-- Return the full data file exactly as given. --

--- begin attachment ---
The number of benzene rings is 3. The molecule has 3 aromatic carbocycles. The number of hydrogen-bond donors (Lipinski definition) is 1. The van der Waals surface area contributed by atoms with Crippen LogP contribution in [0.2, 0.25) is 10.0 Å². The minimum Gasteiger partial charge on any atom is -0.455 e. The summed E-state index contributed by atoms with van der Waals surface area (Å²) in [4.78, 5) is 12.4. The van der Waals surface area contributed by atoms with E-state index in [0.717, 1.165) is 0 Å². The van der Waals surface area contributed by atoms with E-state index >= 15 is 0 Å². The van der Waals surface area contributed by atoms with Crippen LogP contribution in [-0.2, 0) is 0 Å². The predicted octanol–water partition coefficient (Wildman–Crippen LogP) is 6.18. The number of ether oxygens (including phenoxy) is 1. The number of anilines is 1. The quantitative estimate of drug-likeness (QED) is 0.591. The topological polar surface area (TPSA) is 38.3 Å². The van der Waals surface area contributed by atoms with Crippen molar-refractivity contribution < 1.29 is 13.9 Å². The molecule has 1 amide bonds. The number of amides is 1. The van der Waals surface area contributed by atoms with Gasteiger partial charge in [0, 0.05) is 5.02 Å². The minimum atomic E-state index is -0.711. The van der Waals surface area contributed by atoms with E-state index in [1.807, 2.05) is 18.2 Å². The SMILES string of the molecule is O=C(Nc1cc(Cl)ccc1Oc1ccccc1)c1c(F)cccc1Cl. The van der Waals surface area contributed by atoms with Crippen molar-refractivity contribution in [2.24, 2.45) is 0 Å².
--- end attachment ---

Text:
The number of benzene rings is 3. The molecule has 3 aromatic carbocycles. The number of hydrogen-bond donors (Lipinski definition) is 1. The van der Waals surface area contributed by atoms with Crippen LogP contribution in [0.2, 0.25) is 10.0 Å². The minimum Gasteiger partial charge on any atom is -0.455 e. The summed E-state index contributed by atoms with van der Waals surface area (Å²) in [4.78, 5) is 12.4. The van der Waals surface area contributed by atoms with E-state index in [0.717, 1.165) is 0 Å². The van der Waals surface area contributed by atoms with E-state index >= 15 is 0 Å². The van der Waals surface area contributed by atoms with Crippen LogP contribution in [-0.2, 0) is 0 Å². The predicted octanol–water partition coefficient (Wildman–Crippen LogP) is 6.18. The number of ether oxygens (including phenoxy) is 1. The number of anilines is 1. The quantitative estimate of drug-likeness (QED) is 0.591. The topological polar surface area (TPSA) is 38.3 Å². The van der Waals surface area contributed by atoms with Crippen molar-refractivity contribution < 1.29 is 13.9 Å². The molecule has 1 amide bonds. The number of amides is 1. The van der Waals surface area contributed by atoms with Gasteiger partial charge in [0, 0.05) is 5.02 Å². The minimum atomic E-state index is -0.711. The van der Waals surface area contributed by atoms with E-state index in [1.807, 2.05) is 18.2 Å². The SMILES string of the molecule is O=C(Nc1cc(Cl)ccc1Oc1ccccc1)c1c(F)cccc1Cl. The van der Waals surface area contributed by atoms with Crippen molar-refractivity contribution in [2.24, 2.45) is 0 Å².